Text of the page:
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Construction of a hadronic model for the production of neutrinos and the associated gamma-rays in galactic sources Prediction of neutrino signals in TeV-range (c.f. IceCube –south; Nemo -north) Analysis of correlated gamma-ray detection: luminosity and opacity

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slide2
Construction of a hadronic model for the production of neutrinos and the associated gamma-rays in galactic sources

Prediction of neutrino signals in TeV-range

(c.f. IceCube –south; Nemo -north)

Analysis of correlated gamma-ray detection: luminosity and opacity

(c.f. MAGIC: Major Atm. Gamma Imaging Cerenkov E>30GeV –North

HESS: High Energy Stereoscopic System E>100GeV –South

GLAST satelite E>100MeV)

Goals

slide3
Motivation:
  • High energy neutrinos can provide crucial data for the understanding of the origin of cosmic rays: where they come from, how are they produced, how are they accelerated ...
  • Neutrinos point straight to the source thus avoiding ambiguities, and are not absorbed along their long way
slide4
Cosmic Rays (CR)
  • 86 % protons, 11% alphas, 2% electrons and 1% heavy íons. NB: This 1% is particularly large as compared with the same quantity in the solar system (e.g. Li, Be, B, are several orders less present).
  • Most CR are relativistic (even ultra-relativistic, > 10(20) eV, of most enigmatic origin).
  • Most are non-solar but still galactic.
  • Interstellar secundaries are produced in primary CR versus interstellar íons collisions: their study can shed light on fields and particles of interstellar medium.
  • Neutrinos and photons secundaries produced near the source can explain their origin and the mechanism involved
slide5
Where to look for:
  • In our Galaxy, in (compact object + massive star) binary systems

Why:

  • compacts exhibit strong magnetic fields potential accelerators, massive stars present circumstellar matter fields lot of material for particle collisions.
  • Be /X binary systems present strong and variable radio and X ray emission, and are found within positional error boxes of gamma ray sources probably galactic probability of correlated neutrinos.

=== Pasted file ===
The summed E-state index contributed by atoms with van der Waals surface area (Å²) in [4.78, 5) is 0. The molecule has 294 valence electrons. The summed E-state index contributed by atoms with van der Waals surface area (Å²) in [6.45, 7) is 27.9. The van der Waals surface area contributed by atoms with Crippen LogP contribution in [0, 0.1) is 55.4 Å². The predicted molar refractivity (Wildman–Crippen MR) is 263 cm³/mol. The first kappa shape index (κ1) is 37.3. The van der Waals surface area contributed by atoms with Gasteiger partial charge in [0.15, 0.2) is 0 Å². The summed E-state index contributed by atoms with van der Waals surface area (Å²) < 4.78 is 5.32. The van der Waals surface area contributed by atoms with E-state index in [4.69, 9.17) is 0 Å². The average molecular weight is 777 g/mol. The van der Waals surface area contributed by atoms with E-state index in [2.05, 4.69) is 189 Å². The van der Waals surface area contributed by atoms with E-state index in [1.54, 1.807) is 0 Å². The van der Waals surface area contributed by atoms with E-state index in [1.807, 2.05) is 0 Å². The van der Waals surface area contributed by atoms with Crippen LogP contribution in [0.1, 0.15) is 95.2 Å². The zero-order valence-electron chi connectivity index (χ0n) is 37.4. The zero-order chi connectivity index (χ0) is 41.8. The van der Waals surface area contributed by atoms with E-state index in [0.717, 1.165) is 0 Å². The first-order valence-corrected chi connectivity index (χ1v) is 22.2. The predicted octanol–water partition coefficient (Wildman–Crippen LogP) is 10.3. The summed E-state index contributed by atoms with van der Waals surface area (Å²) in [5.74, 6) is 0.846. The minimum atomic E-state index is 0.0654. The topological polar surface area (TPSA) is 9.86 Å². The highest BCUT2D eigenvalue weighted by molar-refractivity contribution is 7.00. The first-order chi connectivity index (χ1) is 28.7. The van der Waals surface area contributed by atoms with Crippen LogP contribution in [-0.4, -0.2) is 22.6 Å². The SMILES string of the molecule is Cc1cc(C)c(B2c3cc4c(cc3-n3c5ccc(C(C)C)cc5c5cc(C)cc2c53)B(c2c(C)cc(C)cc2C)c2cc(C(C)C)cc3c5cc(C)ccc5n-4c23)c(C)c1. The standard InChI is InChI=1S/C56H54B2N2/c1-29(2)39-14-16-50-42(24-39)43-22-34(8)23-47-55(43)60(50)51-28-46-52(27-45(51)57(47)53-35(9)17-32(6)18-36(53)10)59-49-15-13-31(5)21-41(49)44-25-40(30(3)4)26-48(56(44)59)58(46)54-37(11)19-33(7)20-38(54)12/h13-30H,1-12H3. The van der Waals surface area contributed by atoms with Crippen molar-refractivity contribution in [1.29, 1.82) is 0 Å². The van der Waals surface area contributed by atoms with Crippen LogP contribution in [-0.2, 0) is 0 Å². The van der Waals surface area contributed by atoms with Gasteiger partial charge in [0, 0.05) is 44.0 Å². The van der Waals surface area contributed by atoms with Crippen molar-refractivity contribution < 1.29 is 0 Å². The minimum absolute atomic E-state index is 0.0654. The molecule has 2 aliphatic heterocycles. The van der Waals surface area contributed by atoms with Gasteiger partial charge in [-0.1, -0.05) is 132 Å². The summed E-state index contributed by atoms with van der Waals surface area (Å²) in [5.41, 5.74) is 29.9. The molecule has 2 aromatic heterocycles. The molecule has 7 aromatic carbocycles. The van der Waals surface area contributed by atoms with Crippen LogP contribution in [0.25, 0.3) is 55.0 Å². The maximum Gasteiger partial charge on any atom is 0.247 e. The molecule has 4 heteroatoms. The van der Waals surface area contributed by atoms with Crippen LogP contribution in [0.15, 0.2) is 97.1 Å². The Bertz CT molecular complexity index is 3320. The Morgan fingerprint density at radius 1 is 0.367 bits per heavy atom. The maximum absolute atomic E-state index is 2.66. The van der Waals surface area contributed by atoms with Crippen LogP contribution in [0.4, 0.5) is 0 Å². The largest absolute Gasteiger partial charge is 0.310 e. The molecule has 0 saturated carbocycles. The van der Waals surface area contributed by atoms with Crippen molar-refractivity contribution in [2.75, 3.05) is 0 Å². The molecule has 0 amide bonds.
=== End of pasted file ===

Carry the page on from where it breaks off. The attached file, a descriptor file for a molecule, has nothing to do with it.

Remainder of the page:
• Disruption of magnetic fields can generate ejection phenomena : bipolar jets.
slide6

Microquasars: binary systems with jets.

Primary: massive B star, generates a matter field around.

Secondary: compact object, a mass accretor, generates a jet (neutron star or BH, determined by Doppler shift of absortion lines of the primary –analysis of changes of radial velocity vs. orbital position).

Miniatures of quasars.

slide8
LS I +61 303 is a galactic Be/X binary (den Heuvel & Rapapport 1987) distant 2.0 0.2 kpcs (Frail & Hjellming 1991) presents strong periodic radio emission (Gregory et al. 1979) and moderated periodic X (inverse-Compton) (Harrison et al. 2000).
  • Persistent radio bursts 2.5 - 4 days after periastron.
  • LS Ialready associated with gamma ray sources 2CG 135 +01 (Kniffen et al. 1997), and 3EG J0241 +61 03 (Hartman et al. 1999). Recently stated byEGRET main peak coincident with periastron (Massi 2004)
slide9
Explanation: Microquasars, bizarre binary star systems generating high-energy radiation and blasting out jets of particles at nearly the speed of light, live in our Milky Way galaxy. The energetic microquasar systems seem to consist of a very compact object, either a neutron star or a black hole, formed in a supernova explosion but still co-orbiting with an otherwise normal star. Using a very long array of radio telescopes, astronomers are reporting that at least one microquasar, LSI +61 303, can be traced back to its probable birthplace -- within a cluster of young stars in the constellation Cassiopeia. About 7,500 light-years from Earth, the star cluster and surrounding nebulosity, IC 1805, are shown in the deep sky image above. The cluster stars are identified by yellow boxes and circles. A yellow arrow indicates the common apparent motion of the cluster stars, the green arrow shows the deduced sky motion of the microquasar system, and the red arrow depicts the microquasar's motion relative to the star cluster itself. Seen nearly 130 light-years from the cluster it once called home, a powerful kick from the original supernova explosion likely set this microquasar in motion. Credit: I. F. Mirabel, I. Rodrigues, Q. Z. Liu, NRAO / AUI / NSF

2004 September 24

slide10
Primary: B0 V [white-blue,10-18 , main seq. (dwarf)] dense fast matter wind - equatorial disc (Be) (Hutchings & Crampton 1981, by UV spectroscop. Paredes & Figueras 1986, photometr. anal.) orbit 26.5 days (radio, Gregory 2002), high eccentricity 0.72 (IR spectrosc., Martí & Paredes 1995).
  • Secundary: probably neutron star with a bipolar jet of 200 AU each (dist. Earth-Sun).